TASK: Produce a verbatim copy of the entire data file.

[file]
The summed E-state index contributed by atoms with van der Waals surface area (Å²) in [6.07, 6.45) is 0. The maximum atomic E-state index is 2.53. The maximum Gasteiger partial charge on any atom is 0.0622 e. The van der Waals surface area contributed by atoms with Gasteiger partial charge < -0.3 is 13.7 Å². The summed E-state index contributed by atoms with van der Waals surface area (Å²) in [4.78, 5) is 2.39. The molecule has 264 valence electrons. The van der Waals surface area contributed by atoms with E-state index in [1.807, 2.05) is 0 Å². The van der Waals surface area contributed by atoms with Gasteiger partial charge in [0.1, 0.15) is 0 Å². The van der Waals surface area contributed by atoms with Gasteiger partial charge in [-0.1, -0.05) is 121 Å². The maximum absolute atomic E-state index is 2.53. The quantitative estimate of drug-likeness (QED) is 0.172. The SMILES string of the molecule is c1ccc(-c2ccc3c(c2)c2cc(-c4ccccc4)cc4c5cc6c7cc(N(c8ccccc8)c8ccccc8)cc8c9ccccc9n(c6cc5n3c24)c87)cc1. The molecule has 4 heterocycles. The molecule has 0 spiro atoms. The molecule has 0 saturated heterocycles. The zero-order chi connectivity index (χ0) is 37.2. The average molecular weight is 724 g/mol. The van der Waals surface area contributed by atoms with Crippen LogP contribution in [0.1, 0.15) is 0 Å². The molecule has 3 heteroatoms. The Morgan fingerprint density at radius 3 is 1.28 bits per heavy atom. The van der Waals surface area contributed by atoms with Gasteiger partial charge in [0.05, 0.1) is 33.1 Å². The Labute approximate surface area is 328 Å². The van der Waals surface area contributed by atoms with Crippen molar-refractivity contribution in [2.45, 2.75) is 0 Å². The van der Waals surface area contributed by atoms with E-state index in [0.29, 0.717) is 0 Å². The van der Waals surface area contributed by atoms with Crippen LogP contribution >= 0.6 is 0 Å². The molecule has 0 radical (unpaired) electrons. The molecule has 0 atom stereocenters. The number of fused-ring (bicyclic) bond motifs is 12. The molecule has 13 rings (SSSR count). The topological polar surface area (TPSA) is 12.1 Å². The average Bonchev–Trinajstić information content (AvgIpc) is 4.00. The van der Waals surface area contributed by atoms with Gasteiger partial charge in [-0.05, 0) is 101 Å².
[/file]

The summed E-state index contributed by atoms with van der Waals surface area (Å²) in [6.07, 6.45) is 0. The maximum atomic E-state index is 2.53. The maximum Gasteiger partial charge on any atom is 0.0622 e. The van der Waals surface area contributed by atoms with Gasteiger partial charge < -0.3 is 13.7 Å². The summed E-state index contributed by atoms with van der Waals surface area (Å²) in [4.78, 5) is 2.39. The molecule has 264 valence electrons. The van der Waals surface area contributed by atoms with E-state index in [1.807, 2.05) is 0 Å². The van der Waals surface area contributed by atoms with Gasteiger partial charge in [0.1, 0.15) is 0 Å². The van der Waals surface area contributed by atoms with Gasteiger partial charge in [-0.1, -0.05) is 121 Å². The maximum absolute atomic E-state index is 2.53. The quantitative estimate of drug-likeness (QED) is 0.172. The SMILES string of the molecule is c1ccc(-c2ccc3c(c2)c2cc(-c4ccccc4)cc4c5cc6c7cc(N(c8ccccc8)c8ccccc8)cc8c9ccccc9n(c6cc5n3c24)c87)cc1. The molecule has 4 heterocycles. The molecule has 0 spiro atoms. The molecule has 0 saturated heterocycles. The zero-order chi connectivity index (χ0) is 37.2. The average molecular weight is 724 g/mol. The van der Waals surface area contributed by atoms with Crippen LogP contribution in [0.1, 0.15) is 0 Å². The molecule has 3 heteroatoms. The Morgan fingerprint density at radius 3 is 1.28 bits per heavy atom. The van der Waals surface area contributed by atoms with Gasteiger partial charge in [0.05, 0.1) is 33.1 Å². The Labute approximate surface area is 328 Å². The van der Waals surface area contributed by atoms with Crippen molar-refractivity contribution in [2.45, 2.75) is 0 Å². The van der Waals surface area contributed by atoms with E-state index in [0.29, 0.717) is 0 Å². The van der Waals surface area contributed by atoms with Crippen LogP contribution >= 0.6 is 0 Å². The molecule has 0 radical (unpaired) electrons. The molecule has 0 atom stereocenters. The number of fused-ring (bicyclic) bond motifs is 12. The molecule has 13 rings (SSSR count). The topological polar surface area (TPSA) is 12.1 Å². The average Bonchev–Trinajstić information content (AvgIpc) is 4.00. The van der Waals surface area contributed by atoms with Gasteiger partial charge in [-0.05, 0) is 101 Å².